As one might expect from the guest list, these gatherings were restrained affairs. Reaping souls and the like was dour, tiring work, and low-key games of chance and skill helped diffuse some of the innate tension. Charon always paid for everything, as he was the only one to command a fee for his services; this also meant that his boathouse was the only domicile with full high-speed internet.

People have long-suspected that wireless signals are in fact living beings in their own right, imbued with malicious and mischievous souls. Charon knew this to be true, and he would haul in powerful signal-spirits by the boatload for his gatherings, plying them with promises of an escape from Limbo, where they resided after power outages or upgrades. Alternately he’d threaten them with a descent to Wireless Gehenna, a land of constant zero bars, sunspots, and Saudi Arabian signal jammers.

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His name was William Cutter Threscher, but to those who sought out his seminars and self-improvement camps, he was simply The Being. “People talk about autism. I’d like to talk to you about oughtism. That’s ought-ism: you ought to do this, you ought to be like that, you ought to think this, you ought to feel that.”

“We need to free ourselves from oughtism. But we can’t lay the blame at the feet of vaccines in this case. There is a much subtler and more insidious root cause: society and family, culture and contemporaries.” The Being paced back and forth onstage like a caged animal as he spoke.

“Friends, we are bombarded at every turn by messages telling us we ought to be a certain way, from day one. From before day one, in the womb! That’s oughtism, that’s the disease of our time.”

Spreading his arms, The Being continued. “Luckily, oughtism is curable. I come before you today, after all, as a cured man myself. The cure is simple! The cure is available to all! But the cure is not easy.”

“The cure for oughtism, ladies and gentlemen, is our new philosophy of The Beings. A Being doesn’t concern itself with what it ought to do; it simply does. A Being does not obey; it simply exists. A Being does not concern itself with right or wrong; it simply does what it wants, what it must.”

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These are they of the gobs that have earned for themselves a name and a place amongst their people. In the name of gobs, the deeds of gobs.

Gozudt Slitpipes
Grandmaster of the Hardscrabble Guild, which he built from a gob street gang into a crime syndicate unrivaled in all of Newcastle-Upon-Sands. The “slitpipes” appellation comes from his preferred method of assassination and his willingness, even as an elderly and powerful gob, to dirty his hands with his work. The name he chose for himself comes from the gob word “goz” meaning “under, beneath” and the suffix “udt” meaning “chieftain.” “Underchieftain” would be a reasonable approximation in Manspeech.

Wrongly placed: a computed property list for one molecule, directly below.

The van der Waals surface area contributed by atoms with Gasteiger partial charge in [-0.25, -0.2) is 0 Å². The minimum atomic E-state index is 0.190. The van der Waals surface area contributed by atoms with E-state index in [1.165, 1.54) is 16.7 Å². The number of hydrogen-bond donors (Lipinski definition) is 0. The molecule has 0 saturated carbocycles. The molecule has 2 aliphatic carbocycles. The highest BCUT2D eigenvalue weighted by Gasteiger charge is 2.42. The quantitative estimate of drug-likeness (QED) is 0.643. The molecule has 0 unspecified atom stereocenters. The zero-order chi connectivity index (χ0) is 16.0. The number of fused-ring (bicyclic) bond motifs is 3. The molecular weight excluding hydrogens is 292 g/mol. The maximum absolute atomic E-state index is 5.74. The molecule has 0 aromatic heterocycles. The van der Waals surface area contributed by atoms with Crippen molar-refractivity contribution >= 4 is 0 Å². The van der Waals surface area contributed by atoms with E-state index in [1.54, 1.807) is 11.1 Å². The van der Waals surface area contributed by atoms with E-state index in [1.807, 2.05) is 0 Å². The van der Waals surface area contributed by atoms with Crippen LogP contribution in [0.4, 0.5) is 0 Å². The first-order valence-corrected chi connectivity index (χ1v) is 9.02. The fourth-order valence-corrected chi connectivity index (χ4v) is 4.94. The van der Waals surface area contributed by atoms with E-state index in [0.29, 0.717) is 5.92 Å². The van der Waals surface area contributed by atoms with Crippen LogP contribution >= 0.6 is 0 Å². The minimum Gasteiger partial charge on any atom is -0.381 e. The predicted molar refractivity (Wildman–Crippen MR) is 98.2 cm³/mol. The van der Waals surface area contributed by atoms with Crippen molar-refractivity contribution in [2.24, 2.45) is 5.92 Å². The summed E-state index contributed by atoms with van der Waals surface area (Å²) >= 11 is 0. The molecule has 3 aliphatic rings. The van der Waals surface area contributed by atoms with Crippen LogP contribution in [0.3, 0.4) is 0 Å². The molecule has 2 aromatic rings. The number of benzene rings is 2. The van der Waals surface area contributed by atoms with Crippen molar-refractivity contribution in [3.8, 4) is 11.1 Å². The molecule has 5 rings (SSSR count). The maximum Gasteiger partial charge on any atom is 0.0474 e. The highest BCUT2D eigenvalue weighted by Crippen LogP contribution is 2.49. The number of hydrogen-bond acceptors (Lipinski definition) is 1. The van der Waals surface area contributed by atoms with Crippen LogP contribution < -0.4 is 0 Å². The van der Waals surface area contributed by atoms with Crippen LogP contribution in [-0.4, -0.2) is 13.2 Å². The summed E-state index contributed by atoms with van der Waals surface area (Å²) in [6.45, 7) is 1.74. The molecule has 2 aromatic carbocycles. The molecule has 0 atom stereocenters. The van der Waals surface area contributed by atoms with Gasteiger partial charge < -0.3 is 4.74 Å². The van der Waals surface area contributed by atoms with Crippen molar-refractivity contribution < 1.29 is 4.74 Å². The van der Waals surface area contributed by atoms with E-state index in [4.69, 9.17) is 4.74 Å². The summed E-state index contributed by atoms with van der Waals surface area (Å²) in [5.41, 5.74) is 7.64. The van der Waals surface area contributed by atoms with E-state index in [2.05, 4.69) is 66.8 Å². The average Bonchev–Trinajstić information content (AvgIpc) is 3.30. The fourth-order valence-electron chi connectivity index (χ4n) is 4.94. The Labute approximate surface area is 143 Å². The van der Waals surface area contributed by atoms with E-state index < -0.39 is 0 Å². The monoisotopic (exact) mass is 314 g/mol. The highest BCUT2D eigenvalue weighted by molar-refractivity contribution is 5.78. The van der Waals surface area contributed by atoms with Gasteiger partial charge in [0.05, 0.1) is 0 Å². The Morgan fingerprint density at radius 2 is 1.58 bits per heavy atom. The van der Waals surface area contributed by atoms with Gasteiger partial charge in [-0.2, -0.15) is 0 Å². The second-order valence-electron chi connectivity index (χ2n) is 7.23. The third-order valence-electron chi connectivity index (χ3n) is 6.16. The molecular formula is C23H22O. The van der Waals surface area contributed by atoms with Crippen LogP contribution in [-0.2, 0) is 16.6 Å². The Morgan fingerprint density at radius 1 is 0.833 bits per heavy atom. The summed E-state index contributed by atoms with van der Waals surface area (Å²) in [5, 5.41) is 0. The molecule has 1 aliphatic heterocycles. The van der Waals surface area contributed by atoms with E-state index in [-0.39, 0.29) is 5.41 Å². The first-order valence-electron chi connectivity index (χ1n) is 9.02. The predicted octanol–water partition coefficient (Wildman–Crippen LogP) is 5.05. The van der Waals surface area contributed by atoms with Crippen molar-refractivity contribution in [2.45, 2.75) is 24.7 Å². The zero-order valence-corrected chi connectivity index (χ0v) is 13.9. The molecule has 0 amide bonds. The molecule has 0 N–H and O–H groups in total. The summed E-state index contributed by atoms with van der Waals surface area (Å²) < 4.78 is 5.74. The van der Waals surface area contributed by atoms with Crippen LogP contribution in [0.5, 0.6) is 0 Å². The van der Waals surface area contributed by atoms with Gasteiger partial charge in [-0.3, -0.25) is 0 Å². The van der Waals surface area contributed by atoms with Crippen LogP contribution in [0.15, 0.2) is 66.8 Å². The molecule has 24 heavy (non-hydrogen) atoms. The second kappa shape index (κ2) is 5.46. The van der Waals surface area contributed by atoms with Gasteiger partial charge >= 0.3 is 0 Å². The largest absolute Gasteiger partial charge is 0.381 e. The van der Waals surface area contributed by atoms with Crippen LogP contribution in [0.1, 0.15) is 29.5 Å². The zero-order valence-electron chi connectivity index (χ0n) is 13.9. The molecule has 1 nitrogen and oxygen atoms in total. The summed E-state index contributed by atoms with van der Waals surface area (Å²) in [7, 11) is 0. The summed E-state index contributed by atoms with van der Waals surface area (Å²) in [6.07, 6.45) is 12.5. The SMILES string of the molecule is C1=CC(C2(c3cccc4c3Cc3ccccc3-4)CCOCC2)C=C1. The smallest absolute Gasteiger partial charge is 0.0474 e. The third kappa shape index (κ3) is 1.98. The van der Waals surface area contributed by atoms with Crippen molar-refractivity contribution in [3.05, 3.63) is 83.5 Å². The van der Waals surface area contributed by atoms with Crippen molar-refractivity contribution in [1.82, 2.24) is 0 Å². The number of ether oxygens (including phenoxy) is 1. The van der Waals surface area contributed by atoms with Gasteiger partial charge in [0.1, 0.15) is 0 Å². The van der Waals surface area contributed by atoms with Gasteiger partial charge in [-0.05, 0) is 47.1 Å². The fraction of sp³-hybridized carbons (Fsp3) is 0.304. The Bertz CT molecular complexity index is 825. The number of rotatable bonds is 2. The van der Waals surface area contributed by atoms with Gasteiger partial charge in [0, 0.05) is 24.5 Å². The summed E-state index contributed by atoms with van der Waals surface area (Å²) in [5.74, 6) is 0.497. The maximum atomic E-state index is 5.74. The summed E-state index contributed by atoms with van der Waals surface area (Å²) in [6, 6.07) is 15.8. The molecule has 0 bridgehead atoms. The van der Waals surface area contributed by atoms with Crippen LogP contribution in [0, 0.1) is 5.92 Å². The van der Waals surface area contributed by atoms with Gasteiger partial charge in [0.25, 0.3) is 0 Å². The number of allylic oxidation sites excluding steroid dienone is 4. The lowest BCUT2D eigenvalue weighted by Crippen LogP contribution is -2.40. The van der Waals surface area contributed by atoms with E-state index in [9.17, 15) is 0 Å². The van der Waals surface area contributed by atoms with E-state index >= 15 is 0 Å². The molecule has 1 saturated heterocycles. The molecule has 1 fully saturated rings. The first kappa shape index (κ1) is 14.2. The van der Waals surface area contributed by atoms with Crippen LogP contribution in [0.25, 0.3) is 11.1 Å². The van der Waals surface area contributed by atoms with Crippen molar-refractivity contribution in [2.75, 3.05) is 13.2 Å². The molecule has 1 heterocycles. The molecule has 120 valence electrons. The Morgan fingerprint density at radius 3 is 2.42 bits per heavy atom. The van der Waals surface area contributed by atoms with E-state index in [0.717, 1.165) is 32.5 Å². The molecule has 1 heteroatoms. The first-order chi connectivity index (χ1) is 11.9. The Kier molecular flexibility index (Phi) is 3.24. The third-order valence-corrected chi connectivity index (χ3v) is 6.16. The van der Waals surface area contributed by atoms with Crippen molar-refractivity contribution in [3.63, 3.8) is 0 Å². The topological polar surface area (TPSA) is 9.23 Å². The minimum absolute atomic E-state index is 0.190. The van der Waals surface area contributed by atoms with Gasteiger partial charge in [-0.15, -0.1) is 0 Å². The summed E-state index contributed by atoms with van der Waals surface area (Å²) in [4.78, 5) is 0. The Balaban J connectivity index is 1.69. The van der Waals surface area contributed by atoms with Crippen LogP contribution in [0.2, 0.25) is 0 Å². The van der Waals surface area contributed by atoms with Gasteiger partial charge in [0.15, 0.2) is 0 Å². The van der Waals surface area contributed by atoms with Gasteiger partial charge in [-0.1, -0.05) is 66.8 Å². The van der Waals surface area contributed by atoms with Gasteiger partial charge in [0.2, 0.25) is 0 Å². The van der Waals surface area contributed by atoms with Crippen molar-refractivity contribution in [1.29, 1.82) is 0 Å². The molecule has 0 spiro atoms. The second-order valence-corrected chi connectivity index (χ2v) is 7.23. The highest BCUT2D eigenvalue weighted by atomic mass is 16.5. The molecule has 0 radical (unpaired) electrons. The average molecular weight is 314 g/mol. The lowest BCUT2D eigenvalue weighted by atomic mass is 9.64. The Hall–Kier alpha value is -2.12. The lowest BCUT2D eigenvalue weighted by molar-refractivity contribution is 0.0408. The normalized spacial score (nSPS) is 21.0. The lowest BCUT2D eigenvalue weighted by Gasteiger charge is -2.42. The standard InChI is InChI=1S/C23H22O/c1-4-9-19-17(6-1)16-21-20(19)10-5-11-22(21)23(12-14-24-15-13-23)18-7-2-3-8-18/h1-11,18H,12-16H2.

Kem the Beneficent
Born into extreme privation as a member of a gob band outside the walls of Fortress Donahue, Kem founded the Goblin Mutual Aid Society and shepherded it as leader. Though its name may make it sound like a benefit society or gentleman’s club, the GMAS was actually a tontine. Gobs would found or become members of a local chapter, and whenever one died, his properties would be split among the others. Extremely popular, especially among unmarried gobs and those with property but little status, the GMAS was a way to turn the frequent deaths of gobs to its members’ advantage. “Kem” does not equare to any known gob word; rather, it was simply chosen by its bearer for its sound.

Snegob Fingerling
Gob fishpickers are an indespensible part of every fishery operation, going over heaps of offal and refuse for usable parts of accidentally discarded usable fish. However, this work was once performed by human children or not at all; Snegob Fingerling is credited with the idea and assembling the first gang of gobs to perform it at the legendary stinking fish-oil docks of Cantonia. By only asking that the gobs be paid in gratuity or useable things they found, Snegob was able to undercut his competition and all but monopolize the industry. Due to his propensity for finding small live fish he was called “Fingerling;” “Snegob” is a conjunction of the verb “to snatch” and, of course, “goblin.” Thus, Snatchergoblin.

Ztegolb the Twice-Risen
Ztegolb was once the leader of a band of gob mercenaries which he formed out of the remains of his original home village. Thanks to luck and thorough drilling they were able to find steady work and turned back an assault by human deserters on a farming settlement. This gave Ztegolb his first name and reknown, which increased as his band grew in numbers, training, and equipment. However, his gobs were badly defeated and massacred at the Battle of the Bloody Hillock thanks to an ambush. Ztegolb and a handful of his gobs survived, stripped of their names in disgrace. In response, Ztegolb carefully stalked the bandit bands who had defeated him, learning their movement patterns and weaknesses over a period of years before swooping in to annihilate them in a brilliant tactical plan. He chose a new name rather than resuming the old: “zte” being the prefix for “great” and “golb” meaning either “patience” or “cunning” (and of the same cognate as “gob). Thus, Great-Patience or Great-Cunning.

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“I know my account is overdrawn,” Mitchell said. “I want to know why! I haven’t written any checks this month!”

“I’m sorry you’re angry,” said the teller. “Your account is overdrawn because you spent more money than it contains.”


“I know that shipping is based on weight,” Mitchell said. “But why am I being charged more? I weighed the package at home when I printed out the label, and it was fine!”

“I’m sorry you’re angry,” the postal worker said. “You’re being charged more because your package is too heavy.”


“I know I’m in Limbo,” Mitchell said. “But why? Do I look like an unbaptized baby?”

“I’m sorry you’re angry,” the angel said. “You’re in Limbo because you died unbaptized in infancy, too young to have committed personal sins, but not having been freed from original sin.”